• Yes knowledge is a double edged sword…for me I am one of the those personalities that if I learn something I must change. I have recently become vegan, my friends have asked how in the world I can live without all those things…I say knowing what I know how could I live with them? I must say that living like in the movies would be fun for a while but when the movie was over the world would be a mess for it! Kim

  • Perfect timing! I have been lately contemplating living a dissociated life, knowing what I know but living as if I didn’t, because I am so totally overwhelmed with it all: the regular activities of my life (like parenting, spousing, homeschooling, housewifing), plus trying to adapt everything to “the red pill” as someone above referenced. Even my dreams are turning against me, causing me to “experience” things I would never choose consciously and reinforcing the tantalizing, titillating but all the while ephemeral pleasures of another life…

    What a solar-powered roller-coaster!!

  • Having the green blogosphere help keeps me motivated, inspired and supported, even though I dont know what most of you look like, or if we have anything in common besides this.


  • thanks for the reminder. Its good to remember why we do this in the first place.

  • When I fall off the wagon I’m usually reminded that the mainstream stuff that’s supposed to cheaper and easier generally isn’t. The milk at the supermarket might be cheaper, but it comes with a fight with the toddler over buying stickers or sugary yoghurt, the organic milk at the small fruit & veg shop doesn’t come with that problem, and the drive that feels like it will be faster is actually frustrating and slow compared to the relaxing knitting or reading time created by the train trip. After I’ve caved to the usual assumptions I’m generally left wondering why I didn’t believe my own promotion of the alternatives.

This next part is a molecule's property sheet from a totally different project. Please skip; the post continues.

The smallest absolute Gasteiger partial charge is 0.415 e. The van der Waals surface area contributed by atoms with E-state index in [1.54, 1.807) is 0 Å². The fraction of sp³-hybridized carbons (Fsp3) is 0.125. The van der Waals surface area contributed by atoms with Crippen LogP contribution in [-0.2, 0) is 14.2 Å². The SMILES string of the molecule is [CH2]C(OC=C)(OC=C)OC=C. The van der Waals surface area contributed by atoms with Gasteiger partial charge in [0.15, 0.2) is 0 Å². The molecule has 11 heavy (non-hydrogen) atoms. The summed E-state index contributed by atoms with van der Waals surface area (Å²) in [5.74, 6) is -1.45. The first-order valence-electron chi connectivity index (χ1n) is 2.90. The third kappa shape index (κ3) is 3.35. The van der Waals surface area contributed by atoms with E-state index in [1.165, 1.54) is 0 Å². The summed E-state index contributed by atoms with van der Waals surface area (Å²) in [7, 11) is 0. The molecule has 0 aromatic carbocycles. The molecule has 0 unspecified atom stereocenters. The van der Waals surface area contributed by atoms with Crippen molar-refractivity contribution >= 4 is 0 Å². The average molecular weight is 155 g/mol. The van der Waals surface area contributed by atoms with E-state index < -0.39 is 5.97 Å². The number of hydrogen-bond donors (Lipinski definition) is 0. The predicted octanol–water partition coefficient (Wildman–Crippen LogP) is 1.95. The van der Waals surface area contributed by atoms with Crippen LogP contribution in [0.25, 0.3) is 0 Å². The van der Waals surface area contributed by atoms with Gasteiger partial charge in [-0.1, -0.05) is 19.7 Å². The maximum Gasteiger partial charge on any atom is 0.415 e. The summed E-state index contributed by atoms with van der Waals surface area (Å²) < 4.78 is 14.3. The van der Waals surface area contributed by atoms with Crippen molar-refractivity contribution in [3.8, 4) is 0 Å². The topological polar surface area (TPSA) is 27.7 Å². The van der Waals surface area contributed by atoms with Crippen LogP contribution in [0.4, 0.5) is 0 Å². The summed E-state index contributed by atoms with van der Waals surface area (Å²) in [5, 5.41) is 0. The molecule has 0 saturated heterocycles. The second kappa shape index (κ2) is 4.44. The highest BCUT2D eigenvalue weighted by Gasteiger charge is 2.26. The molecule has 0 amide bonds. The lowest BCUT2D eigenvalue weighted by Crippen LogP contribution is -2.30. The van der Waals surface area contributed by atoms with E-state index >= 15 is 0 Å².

• When I ran my first business, I learned what it was like to [i]earn[/i] a living rather than have a paycheck and healthcare handed to me. I realized that empowering yourself to achieve, rather than being at the mercy of several layers of supervisors empowers the individual. Anyone can pull themselves up by their bootstraps and provide themselves a comfortable living while being able to provide to their local business community. It’s one of the great lessons in self-reliance.

  • This isn’t about the post although I really liked the post. I just want to say great photo! I love watching how the light moves around the house during the day and changes through the seasons. That’s what happens without a tv I suppose.

  • Your welcome Melinda. And a thank you to you as well.

    My mother recently said that I’ve been influencing her perspective on things. One of my brothers called me to ask me what I thought about the tankless water heater that I had once (I would do it again). Some of my coworkers were teasing me (kindly) about how strange it would be to see me with fast food bags. People on the bus ask me what I’m knitting on a regular basis and why. Several of us got into a conversation about organic fabrics the other day. I also had a conversation recently with someone about why I will pay more for food.

    It’s been a challenging week to not have a car and it’s good to remember these things. There really is no going back.

  • Its good to remember why we do this in the first place. It’s been a challenging week to not have a car and it’s good to remember these things.

  • Beautiful, beautiful comments – thank you all for your lovely thoughts – they’ve filled me with feelings of good.

  • This is such a wonderful post. One of my favorite quotes (and I can’t remember who said it) is that doing the best you can means “you do what you know and when you know better, you do better.”